A cross-sectional survey of women aged 50 years and above from five countries (Belgium, France, Italy, Spain, and the United Kingdom [UK]) was performed in January 2021. Based on the age distribution of women aged 50 years old and above in the five countries in 2020, with a 95% confidence interval, the required minimum sample size was estimated to be 1125 women in total, with a minimum of 225 women per country.
A total of 1180 participants responded to the survey from five countries (Belgium, France, Italy, Spain, and the UK). Participants per country ranged from 228 (19.3% of total sample) to 239 (20.3% of total sample). Age of participants was reported only in the categories of aged 50–59 years old and 60 years and older. For the total sample, 55.1% were aged 50–59 years old and 44.9% were aged 60 years and older. As a proxy of socio-economic status, household income per annum was asked to participants. A total of 947 participants provided a response. The most frequent range of household income per annum for the total sample was €20,000 - €39,999, which was reported by 388 participants (32.9% of the total sample). The least frequent option for household income per annum for the total sample was €80,000+, which was reported by 29 participants (2.5% of the total sample). 233 participants (19.7% of sample) declined to provide data on household income per annum. The characteristics of the participants are represented in Table 1.
An online survey was developed in English and translated into the national languages of the five countries surveyed. To inform the questionnaire items a conceptual model was developed based on the Theory of Planned Behaviour (TPB) and the Health Belief Model (HBM) (Fig. 1). The model includes individual characteristics of participants, several cognitive variables informed by the models of behaviour.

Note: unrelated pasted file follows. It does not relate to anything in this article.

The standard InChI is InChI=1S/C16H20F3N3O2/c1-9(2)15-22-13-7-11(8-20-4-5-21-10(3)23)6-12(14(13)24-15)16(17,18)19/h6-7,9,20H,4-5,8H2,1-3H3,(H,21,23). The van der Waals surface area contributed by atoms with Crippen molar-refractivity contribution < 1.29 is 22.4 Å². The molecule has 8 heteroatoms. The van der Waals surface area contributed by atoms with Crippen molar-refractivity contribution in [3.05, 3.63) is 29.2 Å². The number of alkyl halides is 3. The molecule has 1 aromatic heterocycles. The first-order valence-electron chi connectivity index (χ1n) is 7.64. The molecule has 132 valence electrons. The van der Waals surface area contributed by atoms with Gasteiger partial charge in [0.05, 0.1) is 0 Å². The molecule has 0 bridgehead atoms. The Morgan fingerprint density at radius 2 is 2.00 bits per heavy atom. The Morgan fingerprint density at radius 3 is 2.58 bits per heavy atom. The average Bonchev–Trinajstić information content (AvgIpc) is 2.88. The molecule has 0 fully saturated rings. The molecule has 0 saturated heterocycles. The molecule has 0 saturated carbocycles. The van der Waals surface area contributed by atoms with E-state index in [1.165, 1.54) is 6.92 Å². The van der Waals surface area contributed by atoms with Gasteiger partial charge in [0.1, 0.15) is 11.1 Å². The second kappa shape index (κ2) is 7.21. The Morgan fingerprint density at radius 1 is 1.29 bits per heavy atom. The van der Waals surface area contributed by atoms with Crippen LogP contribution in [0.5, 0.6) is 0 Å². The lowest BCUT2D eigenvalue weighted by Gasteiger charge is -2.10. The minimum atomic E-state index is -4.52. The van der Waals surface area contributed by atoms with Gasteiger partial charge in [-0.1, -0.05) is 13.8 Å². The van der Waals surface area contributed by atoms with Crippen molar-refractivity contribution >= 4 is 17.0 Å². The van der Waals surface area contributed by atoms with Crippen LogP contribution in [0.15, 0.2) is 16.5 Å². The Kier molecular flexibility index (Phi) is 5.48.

Individual characteristics were concerned with age (reported in dichotomous categories of age 50–59 years old, and age 60 years old and above), country of residence (Belgium, France, Italy, Spain, and the UK), and level of household income per annum (< 19,000€; 20,000–39,999€; 40,000–59,999€; 60,000–79,999€; >80,000€) of participants. For the UK, the household income reported in Pound Sterling (GBP) was converted to Euros. the respondents’ history of participation in breast cancer screening. Participants were also asked if they had ever participated in mammography screening, with an option to define if they had been invited by the mammography screening programme or referred by a health professional. This was later dichotomized for the analysis as participated or not participated. Knowledge of the benefits and harms of breast cancer screening was assessed by asking participants whether they could currently identify that mammography came with benefits and risks, or if they believed it came with benefits but no risks, or its goal was to prevent cancer. The outcome was dichotomised to either correctly identifying breast cancer screening has benefit and harms or not